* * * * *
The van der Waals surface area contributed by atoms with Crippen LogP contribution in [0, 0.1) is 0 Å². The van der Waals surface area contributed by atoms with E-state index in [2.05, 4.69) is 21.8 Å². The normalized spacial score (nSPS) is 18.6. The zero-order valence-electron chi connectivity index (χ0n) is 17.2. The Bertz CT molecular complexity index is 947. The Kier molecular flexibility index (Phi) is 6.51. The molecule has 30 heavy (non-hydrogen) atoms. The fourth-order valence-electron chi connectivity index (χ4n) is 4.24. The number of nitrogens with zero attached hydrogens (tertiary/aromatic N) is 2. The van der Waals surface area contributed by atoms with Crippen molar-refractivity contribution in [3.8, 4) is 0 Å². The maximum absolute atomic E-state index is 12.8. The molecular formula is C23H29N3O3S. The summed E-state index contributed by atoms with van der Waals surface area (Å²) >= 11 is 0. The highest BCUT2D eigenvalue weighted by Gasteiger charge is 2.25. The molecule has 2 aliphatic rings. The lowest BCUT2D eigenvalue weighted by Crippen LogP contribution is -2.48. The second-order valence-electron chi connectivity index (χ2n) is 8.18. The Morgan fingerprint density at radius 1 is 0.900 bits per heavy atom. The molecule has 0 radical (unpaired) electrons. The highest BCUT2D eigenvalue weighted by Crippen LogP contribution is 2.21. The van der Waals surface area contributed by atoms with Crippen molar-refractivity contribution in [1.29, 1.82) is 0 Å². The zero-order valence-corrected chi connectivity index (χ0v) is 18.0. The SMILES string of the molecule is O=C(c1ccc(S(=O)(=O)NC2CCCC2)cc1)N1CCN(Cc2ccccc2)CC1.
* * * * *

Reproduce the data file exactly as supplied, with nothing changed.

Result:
The van der Waals surface area contributed by atoms with Crippen LogP contribution in [0, 0.1) is 0 Å². The van der Waals surface area contributed by atoms with E-state index in [2.05, 4.69) is 21.8 Å². The normalized spacial score (nSPS) is 18.6. The zero-order valence-electron chi connectivity index (χ0n) is 17.2. The Bertz CT molecular complexity index is 947. The Kier molecular flexibility index (Phi) is 6.51. The molecule has 30 heavy (non-hydrogen) atoms. The fourth-order valence-electron chi connectivity index (χ4n) is 4.24. The number of nitrogens with zero attached hydrogens (tertiary/aromatic N) is 2. The van der Waals surface area contributed by atoms with Crippen molar-refractivity contribution in [3.8, 4) is 0 Å². The maximum absolute atomic E-state index is 12.8. The molecular formula is C23H29N3O3S. The summed E-state index contributed by atoms with van der Waals surface area (Å²) >= 11 is 0. The highest BCUT2D eigenvalue weighted by Gasteiger charge is 2.25. The molecule has 2 aliphatic rings. The lowest BCUT2D eigenvalue weighted by Crippen LogP contribution is -2.48. The second-order valence-electron chi connectivity index (χ2n) is 8.18. The Morgan fingerprint density at radius 1 is 0.900 bits per heavy atom. The molecule has 0 radical (unpaired) electrons. The highest BCUT2D eigenvalue weighted by Crippen LogP contribution is 2.21. The van der Waals surface area contributed by atoms with Crippen molar-refractivity contribution in [1.29, 1.82) is 0 Å². The zero-order valence-corrected chi connectivity index (χ0v) is 18.0. The SMILES string of the molecule is O=C(c1ccc(S(=O)(=O)NC2CCCC2)cc1)N1CCN(Cc2ccccc2)CC1.